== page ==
** I watched a most interesting program quite a few years back about China – I have been keeping an eye on this development for quite a few years now – their growth, increase in consumption, and interdependency with the United States. In all honesty, it was a bit disconcerting. This link no longer shows the ABC News/Bob Woodruff video, but you can read the accompanying story.

 

Sitting in a cabin in the woods . . .


Sitting in a cabin in the woods . . .

This is where I always thought I would write my first best seller – in the middle of nowhere, in the middle of the Ozark Mountains.  This has been a bit of a dream of mine for over 20 years. Now, here I sit, in a strange house not three miles from the home I thought I would write my first novel in. But you know how things go – times passes and many want-a-dos don’t get done.

I have missed these mountains. Tears flowed when I reached the hollow of Ponca – I knew the switchback was close . . . bittersweet tears. Tears of joy that I was lucky enough to come through here again for the first time in years, and tears of sadness that our home in these misty mountains now belongs to someone else. This is a place truly like no other I have ever visited or lived. It holds a piece of my heart and that will never change. I had convinced myself I would live in this area for the rest of my life – just didn’t happen that way.

We were reminded just where we were once we arrived and got settled in. We tried to call home on our cell phones and experienced not having service for the first time (we live in the city now) – no network was found. When I tried to use the phone in our rented cabin  to call collect, the phone wasn’t set up for that so I was unable to make a connection. When I called directory assistance, just like when dialing zero – I got the message, “Call cannot be completed as dialed.” WE were really remote 🙂

Not only was this the first time in years we were able to spend the night in a place we considered to be heaven, no one, and I mean no one,  knew where we were or that we made it safely, with the exception of Ruby Ray and Bobbie.  They had been our neighbors (maybe six miles away) that lived off the blacktop and we had stopped in and visited with them when we got here. No one would ever think to call them. I didn’t write down where we’d be staying and only mentioned it in passing. There was no letter or email confirming our reservation.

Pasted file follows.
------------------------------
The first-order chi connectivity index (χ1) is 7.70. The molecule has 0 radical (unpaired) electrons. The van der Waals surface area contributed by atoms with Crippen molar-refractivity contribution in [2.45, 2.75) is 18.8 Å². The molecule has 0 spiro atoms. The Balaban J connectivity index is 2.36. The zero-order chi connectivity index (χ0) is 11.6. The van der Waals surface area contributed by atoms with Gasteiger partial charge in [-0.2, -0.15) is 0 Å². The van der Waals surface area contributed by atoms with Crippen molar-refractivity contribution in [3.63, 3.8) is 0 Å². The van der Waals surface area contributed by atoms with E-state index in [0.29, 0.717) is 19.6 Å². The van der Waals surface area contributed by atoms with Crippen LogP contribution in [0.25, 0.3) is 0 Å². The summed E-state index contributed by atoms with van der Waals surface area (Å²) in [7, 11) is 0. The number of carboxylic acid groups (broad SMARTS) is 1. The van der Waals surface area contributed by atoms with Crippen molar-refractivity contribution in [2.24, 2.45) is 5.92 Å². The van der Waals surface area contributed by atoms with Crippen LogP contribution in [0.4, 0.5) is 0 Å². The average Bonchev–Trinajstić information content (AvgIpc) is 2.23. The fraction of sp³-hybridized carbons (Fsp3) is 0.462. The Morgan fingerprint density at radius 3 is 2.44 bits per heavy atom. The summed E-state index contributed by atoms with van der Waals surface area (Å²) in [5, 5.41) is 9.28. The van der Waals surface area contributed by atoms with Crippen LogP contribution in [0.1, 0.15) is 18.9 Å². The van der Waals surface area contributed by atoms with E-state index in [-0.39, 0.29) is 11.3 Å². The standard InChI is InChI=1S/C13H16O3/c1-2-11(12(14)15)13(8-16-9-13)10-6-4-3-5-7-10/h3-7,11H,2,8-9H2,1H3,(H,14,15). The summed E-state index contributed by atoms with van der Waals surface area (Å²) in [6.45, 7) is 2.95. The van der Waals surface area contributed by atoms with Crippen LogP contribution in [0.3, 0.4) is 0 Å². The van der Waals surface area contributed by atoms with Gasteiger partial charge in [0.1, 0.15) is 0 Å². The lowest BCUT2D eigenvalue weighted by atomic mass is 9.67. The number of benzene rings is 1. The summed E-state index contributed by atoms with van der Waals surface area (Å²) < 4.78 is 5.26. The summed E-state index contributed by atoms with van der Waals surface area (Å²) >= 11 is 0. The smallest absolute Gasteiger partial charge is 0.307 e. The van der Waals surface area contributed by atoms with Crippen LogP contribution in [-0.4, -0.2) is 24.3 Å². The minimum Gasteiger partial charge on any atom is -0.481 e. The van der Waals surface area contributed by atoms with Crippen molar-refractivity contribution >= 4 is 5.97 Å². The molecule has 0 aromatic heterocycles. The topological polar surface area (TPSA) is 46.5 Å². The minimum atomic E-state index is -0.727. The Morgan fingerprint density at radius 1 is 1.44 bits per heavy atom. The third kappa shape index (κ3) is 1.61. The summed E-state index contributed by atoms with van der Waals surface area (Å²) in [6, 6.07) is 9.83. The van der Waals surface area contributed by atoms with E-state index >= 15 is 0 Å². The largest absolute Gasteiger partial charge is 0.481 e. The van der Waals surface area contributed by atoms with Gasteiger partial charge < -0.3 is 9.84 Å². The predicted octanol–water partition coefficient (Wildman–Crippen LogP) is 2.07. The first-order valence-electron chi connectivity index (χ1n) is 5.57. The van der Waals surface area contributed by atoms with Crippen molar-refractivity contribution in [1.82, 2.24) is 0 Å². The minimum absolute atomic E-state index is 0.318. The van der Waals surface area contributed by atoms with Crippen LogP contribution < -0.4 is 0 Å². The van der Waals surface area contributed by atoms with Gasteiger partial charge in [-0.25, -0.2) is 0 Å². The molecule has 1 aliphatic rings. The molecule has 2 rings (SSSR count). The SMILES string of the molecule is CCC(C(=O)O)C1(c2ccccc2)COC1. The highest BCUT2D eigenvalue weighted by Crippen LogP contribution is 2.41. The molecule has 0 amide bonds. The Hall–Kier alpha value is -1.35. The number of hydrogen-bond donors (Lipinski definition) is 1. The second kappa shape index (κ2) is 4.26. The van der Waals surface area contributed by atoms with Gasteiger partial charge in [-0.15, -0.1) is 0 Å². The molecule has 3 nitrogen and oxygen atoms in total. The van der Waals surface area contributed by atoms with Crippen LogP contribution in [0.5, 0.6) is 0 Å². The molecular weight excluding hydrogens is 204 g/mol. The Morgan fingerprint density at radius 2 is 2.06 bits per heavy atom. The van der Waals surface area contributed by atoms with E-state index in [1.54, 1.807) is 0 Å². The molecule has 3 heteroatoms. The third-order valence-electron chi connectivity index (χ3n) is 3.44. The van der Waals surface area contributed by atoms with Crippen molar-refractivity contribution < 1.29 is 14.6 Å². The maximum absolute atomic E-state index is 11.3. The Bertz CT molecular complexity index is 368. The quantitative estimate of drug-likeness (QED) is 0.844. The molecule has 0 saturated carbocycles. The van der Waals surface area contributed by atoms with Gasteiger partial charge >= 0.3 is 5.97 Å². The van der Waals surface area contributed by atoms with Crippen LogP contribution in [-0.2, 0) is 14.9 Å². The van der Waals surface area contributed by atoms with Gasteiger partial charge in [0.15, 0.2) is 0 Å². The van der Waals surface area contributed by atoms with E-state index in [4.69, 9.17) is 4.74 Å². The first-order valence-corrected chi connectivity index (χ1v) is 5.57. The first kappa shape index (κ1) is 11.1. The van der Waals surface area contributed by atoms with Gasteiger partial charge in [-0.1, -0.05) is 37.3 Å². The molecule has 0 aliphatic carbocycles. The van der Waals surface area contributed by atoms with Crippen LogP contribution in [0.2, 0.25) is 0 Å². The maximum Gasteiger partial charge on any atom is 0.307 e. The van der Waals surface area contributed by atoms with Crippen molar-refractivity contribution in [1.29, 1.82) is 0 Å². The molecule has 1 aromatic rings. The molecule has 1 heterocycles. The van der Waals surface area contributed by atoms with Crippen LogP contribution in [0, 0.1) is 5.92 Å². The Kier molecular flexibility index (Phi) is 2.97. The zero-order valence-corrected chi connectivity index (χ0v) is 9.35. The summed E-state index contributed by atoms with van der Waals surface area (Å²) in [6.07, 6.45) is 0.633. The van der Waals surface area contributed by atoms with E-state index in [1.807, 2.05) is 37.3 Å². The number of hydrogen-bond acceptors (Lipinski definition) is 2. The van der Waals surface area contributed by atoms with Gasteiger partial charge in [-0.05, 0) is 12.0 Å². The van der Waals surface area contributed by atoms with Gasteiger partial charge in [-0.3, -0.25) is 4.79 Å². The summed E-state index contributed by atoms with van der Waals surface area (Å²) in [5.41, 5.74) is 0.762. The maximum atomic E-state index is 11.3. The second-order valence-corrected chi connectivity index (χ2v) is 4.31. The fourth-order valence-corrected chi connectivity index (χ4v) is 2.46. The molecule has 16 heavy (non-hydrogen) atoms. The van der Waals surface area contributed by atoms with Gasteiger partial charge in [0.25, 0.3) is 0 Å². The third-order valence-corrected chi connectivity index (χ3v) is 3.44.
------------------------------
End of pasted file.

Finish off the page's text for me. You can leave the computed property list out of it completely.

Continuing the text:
For some reason, we found it quite amusing that no one knew where we were or could get a hold of us – this was the first time in years we had disappeared off the face of the earth, or so it seemed. It was also just a bit disconcerting in the event there was an emergency back home. Making our daughter a little worried though, we thought that might be good medicine for her – make her think about her own actions at times and how she has made us worry. Yeah, we are kind of ornery like that sometimes. Regardless, that’s not the way we planned it – it’s just the way it happened.

I could tell it’s been awhile since I have experienced this place and its ruggedness – when we made the turn off the blacktop, I was a little nervous about driving my car in the rocky makeshift road. I had to go back to a time in my mind when I knew, when I didn’t get all freaked out, when I just did it as part of my daily experience. I’m kind of a city girl, but I took to life up here like I was born to live here.

That morning we could hear the balls from the sweetgum trees hitting the tin roof, and the birds and squirrels in the trees, with the occasional elk bugle thrown in just to remind us of exactly where we were fortunate enough to be. And the smell – not really sure how to describe it – fresh, green, woody, smoky, wet all at the same time. In October the colors are amazing, a sight to behold – red, green, orange, gold, brown, and purple. It is absolutely beautiful, and one of the things I miss most about living in this part of the country. I could just sit on the porch all day and look at nothing and everything all at once. There’s a lot to see if you pay attention to the little things.

People say they go to the country for peace and quiet. It’s peaceful for sure, but it’s rarely quiet in the mountains. It’s just a different kind of noise, and often times it is loud. Squirrels chirping, birds, crickets and frogs singing, trees dropping things and creaking, wind whistling (if there is any), and animals moving about. Yet you can still hear the silence within all the noise.

God, I miss this place . . . and I still haven’t finished the novel . . .

Just something I was thinking about today . . .